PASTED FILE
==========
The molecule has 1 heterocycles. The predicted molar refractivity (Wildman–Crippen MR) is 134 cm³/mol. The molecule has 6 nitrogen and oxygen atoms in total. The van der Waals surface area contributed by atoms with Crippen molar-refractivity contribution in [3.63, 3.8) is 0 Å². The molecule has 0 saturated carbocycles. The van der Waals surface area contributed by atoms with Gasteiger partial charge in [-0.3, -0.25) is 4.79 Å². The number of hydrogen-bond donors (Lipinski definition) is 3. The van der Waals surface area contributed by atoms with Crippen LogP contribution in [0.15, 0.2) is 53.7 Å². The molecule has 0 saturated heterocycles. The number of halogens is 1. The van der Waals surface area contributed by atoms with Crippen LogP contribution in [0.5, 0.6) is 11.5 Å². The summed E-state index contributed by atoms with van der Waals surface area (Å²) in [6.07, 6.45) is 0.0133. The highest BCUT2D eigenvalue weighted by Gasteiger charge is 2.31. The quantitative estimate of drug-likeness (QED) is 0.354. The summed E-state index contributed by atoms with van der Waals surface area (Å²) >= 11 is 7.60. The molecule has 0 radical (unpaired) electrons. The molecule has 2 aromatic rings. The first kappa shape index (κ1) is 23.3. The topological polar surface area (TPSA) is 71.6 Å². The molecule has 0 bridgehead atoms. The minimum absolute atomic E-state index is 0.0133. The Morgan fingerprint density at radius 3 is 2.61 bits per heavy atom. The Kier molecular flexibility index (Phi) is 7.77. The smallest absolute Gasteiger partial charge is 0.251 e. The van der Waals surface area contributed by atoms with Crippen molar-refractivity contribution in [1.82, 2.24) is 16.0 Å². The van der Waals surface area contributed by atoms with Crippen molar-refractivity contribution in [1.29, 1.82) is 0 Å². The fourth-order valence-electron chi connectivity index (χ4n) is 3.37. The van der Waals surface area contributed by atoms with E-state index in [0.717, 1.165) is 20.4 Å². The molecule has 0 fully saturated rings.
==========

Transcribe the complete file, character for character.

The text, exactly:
The molecule has 1 heterocycles. The predicted molar refractivity (Wildman–Crippen MR) is 134 cm³/mol. The molecule has 6 nitrogen and oxygen atoms in total. The van der Waals surface area contributed by atoms with Crippen molar-refractivity contribution in [3.63, 3.8) is 0 Å². The molecule has 0 saturated carbocycles. The van der Waals surface area contributed by atoms with Gasteiger partial charge in [-0.3, -0.25) is 4.79 Å². The number of hydrogen-bond donors (Lipinski definition) is 3. The van der Waals surface area contributed by atoms with Crippen LogP contribution in [0.15, 0.2) is 53.7 Å². The molecule has 0 saturated heterocycles. The number of halogens is 1. The van der Waals surface area contributed by atoms with Crippen LogP contribution in [0.5, 0.6) is 11.5 Å². The summed E-state index contributed by atoms with van der Waals surface area (Å²) in [6.07, 6.45) is 0.0133. The highest BCUT2D eigenvalue weighted by Gasteiger charge is 2.31. The quantitative estimate of drug-likeness (QED) is 0.354. The summed E-state index contributed by atoms with van der Waals surface area (Å²) >= 11 is 7.60. The molecule has 0 radical (unpaired) electrons. The molecule has 2 aromatic rings. The first kappa shape index (κ1) is 23.3. The topological polar surface area (TPSA) is 71.6 Å². The molecule has 0 bridgehead atoms. The minimum absolute atomic E-state index is 0.0133. The Morgan fingerprint density at radius 3 is 2.61 bits per heavy atom. The Kier molecular flexibility index (Phi) is 7.77. The smallest absolute Gasteiger partial charge is 0.251 e. The van der Waals surface area contributed by atoms with Crippen molar-refractivity contribution in [1.82, 2.24) is 16.0 Å². The van der Waals surface area contributed by atoms with Crippen molar-refractivity contribution in [1.29, 1.82) is 0 Å². The fourth-order valence-electron chi connectivity index (χ4n) is 3.37. The van der Waals surface area contributed by atoms with E-state index in [0.717, 1.165) is 20.4 Å². The molecule has 0 fully saturated rings.